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Bible Commentaries

The Pulpit Commentaries
Ezekiel 13

 

 

Verses 1-23

EXPOSITION

Ezekiel 13:1

Another interval follows, and then a fresh and fuller burst of inspiration, manifestly in close connection with Ezekiel 12:21-28, and to be read in combination with Jeremiah 23:1-40; which, as Jeremiah was in communication with the exiles (Jeremiah 29:1), Ezekiel may probably have seen. There were false prophets and prophetesses among the exiles as well as in Jerusalem, and an utterance is now found for his long pent up indignation.

Ezekiel 13:2, Ezekiel 13:3

Son of man, prophesy, etc. The sin of the men whom Ezekiel denounced was that they prophesied out of their own hearts (Jeremiah 14:14; Jeremiah 23:16, Jeremiah 23:26), and followed their own spirit instead of the Spirit of Jehovah. All was human and of the earth. Not a single fact in the future, not a single eternal law governing both the future and the past, was brought to light by it. To one who was conscious that he had a message which he had not devised himself, and which he had not been taught by men (Galatians 1:12); that he had no selfish by-ends in what he said and did; that he was risking peace, reputation, life itself, for the truth revealed to him,—nothing could be more repulsive than this claim to have seen a vision of Jehovah, by men who bad in reality seen nothing. For foolish prophets, read, with the stronger Hebrew, the prophets, the fools, the words deriving their force from a kind of paronomasia of alliteration. The nabiim are also the n'balim.

Ezekiel 13:4

Like the foxes in the deserts, etc. The points of comparison are manifold. The fox is cunning (Luke 13:32, where the term is applied to Herod Antipas). It spoils the vine and its fruits (So 2:15); it burrows among ruins (Nehemiah 4:3; Lamentations 5:18). So the false prophets were crafty, laid waste the vineyard of the Lord of hosts (Isaiah 5:7), made their profit out of the ruin of Israel, and made that ruin worse. The 'Reineke Fuchs,' in satirizing the monks and priests of the sixteenth century under the same comparison, presents a curious, though probably unconscious, analogue. In Matthew 7:15 and Acts 20:29 wolves appear as the types of the false prophet.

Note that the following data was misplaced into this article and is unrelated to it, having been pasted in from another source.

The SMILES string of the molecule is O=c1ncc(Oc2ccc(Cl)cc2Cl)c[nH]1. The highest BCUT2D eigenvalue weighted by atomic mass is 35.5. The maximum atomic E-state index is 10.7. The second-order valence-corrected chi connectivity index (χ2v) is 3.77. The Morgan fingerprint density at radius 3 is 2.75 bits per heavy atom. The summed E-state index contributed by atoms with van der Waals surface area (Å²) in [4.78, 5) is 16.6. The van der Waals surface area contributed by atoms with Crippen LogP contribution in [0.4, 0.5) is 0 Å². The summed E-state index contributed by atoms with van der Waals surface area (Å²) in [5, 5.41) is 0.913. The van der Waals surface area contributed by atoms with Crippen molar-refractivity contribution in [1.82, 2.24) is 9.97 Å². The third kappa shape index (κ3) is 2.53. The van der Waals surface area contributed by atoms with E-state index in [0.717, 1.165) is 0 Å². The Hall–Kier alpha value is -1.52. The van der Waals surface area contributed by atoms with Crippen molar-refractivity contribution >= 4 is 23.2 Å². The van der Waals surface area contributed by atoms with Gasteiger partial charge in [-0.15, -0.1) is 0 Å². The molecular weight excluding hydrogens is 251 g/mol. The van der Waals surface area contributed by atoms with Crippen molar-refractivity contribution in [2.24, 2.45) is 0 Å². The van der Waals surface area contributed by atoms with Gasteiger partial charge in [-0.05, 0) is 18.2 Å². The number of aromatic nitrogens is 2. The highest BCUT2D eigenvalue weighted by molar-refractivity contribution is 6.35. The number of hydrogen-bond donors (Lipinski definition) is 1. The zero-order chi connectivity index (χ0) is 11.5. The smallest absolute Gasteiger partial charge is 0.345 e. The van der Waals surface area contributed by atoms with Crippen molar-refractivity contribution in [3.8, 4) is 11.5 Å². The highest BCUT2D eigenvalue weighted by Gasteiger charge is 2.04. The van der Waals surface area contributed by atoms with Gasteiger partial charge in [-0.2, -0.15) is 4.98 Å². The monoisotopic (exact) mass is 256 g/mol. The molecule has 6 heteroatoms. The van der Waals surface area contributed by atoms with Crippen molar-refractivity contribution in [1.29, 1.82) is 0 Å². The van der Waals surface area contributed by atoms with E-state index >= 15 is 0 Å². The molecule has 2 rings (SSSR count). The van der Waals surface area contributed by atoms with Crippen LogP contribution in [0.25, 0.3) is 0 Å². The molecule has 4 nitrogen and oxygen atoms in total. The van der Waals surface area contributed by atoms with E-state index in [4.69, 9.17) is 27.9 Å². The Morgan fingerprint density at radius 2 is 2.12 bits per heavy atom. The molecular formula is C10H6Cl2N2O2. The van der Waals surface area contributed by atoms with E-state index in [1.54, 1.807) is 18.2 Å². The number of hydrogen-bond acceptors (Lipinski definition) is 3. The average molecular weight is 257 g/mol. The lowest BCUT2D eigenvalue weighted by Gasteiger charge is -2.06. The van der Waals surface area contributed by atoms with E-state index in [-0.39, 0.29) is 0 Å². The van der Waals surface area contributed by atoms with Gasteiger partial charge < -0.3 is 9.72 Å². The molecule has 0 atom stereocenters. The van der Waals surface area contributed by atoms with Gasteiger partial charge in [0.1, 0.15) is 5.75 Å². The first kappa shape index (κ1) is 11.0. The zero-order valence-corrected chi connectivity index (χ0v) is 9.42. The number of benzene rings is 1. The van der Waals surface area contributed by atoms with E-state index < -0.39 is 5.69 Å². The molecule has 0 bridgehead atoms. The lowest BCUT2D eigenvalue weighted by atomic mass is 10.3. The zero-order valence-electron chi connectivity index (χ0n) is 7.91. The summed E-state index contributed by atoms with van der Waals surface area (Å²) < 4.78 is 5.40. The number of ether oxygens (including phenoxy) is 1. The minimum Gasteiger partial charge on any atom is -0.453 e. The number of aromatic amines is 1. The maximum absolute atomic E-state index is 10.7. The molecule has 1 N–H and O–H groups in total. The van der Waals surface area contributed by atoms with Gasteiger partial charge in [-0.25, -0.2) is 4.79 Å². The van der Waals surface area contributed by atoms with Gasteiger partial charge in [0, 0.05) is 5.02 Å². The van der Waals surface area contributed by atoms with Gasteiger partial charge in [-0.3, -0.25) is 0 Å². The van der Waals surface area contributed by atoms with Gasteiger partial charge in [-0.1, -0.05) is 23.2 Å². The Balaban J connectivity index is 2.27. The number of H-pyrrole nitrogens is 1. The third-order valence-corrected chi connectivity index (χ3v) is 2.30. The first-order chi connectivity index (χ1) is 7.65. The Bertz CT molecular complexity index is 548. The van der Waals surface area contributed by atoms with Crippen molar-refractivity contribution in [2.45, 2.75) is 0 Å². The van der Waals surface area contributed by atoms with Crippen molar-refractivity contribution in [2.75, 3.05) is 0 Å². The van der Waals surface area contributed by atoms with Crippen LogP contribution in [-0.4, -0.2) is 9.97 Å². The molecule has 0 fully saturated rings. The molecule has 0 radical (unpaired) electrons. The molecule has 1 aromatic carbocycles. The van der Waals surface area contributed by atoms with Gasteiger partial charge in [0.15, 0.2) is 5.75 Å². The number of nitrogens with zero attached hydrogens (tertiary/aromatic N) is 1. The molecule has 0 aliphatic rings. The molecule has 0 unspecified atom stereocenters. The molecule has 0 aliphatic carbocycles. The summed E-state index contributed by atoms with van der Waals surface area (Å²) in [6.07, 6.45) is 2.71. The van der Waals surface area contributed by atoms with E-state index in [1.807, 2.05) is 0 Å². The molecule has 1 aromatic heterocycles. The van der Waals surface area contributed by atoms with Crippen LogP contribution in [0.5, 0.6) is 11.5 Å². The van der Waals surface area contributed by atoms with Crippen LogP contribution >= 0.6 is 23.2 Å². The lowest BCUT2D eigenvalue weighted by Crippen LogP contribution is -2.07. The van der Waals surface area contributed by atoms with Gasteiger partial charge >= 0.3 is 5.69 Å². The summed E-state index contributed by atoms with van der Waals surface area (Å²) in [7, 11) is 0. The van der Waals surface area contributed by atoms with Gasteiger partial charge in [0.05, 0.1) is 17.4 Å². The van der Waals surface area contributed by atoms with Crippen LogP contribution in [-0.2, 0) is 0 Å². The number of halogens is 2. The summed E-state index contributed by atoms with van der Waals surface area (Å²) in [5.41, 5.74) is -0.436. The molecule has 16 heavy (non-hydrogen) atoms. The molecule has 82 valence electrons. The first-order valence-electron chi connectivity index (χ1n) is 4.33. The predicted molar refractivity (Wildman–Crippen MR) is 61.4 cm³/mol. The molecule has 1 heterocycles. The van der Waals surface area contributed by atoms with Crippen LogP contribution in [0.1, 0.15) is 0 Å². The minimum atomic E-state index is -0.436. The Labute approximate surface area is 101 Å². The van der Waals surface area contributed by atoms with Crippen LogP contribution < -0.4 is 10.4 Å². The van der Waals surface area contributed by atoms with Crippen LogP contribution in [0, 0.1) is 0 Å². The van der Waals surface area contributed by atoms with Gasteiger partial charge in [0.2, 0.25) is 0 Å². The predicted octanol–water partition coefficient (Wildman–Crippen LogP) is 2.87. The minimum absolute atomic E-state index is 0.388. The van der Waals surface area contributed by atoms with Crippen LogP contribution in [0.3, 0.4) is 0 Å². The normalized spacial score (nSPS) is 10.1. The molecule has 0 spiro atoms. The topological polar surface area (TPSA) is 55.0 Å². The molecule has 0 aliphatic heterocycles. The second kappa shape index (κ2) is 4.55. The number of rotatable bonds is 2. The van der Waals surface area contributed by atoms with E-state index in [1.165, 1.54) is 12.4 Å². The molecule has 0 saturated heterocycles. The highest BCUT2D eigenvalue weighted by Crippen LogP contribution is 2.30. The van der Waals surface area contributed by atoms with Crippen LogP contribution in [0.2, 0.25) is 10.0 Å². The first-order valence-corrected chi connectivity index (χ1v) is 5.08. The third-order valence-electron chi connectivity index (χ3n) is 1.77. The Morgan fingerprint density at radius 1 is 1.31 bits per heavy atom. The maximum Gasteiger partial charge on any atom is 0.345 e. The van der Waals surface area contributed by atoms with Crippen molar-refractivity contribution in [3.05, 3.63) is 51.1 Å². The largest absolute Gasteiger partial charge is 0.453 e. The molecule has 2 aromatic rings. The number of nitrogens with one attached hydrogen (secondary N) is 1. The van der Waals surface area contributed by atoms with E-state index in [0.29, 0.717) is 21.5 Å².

Ezekiel 13:5

The verse contains two distinct images. There were breaches in the walls of Jerusalem, literally and spiritually, and the false prophets had not been as "repairers of the breach" (Isaiah 58:12; Psalms 106:23). The hedge of the vineyard of Israel had been broken through (Isaiah 5:5), and they had done nothing to restore it (Ezekiel 22:30). The day of battle, the day of the Lord, had come, and they were betraying the people instead of helping.

Ezekiel 13:6

The Lord saith. The verb is that specially used for the utterance of prophets, and the deceivers used it without the authority of a true mission. For they have made others (or, men) to hope, etc; as in the Authorized Version and Revised Version, read, with the margin of Revised Version, they hope to confirm their word, taking the verb as in Psalms 119:43, Psalms 119:49; Job 6:11, et al.). So the Vulgate, persereraverunt confirmare. Through deceiving others, they came to deceive themselves, and were really expecting a fulfilment.

Ezekiel 13:9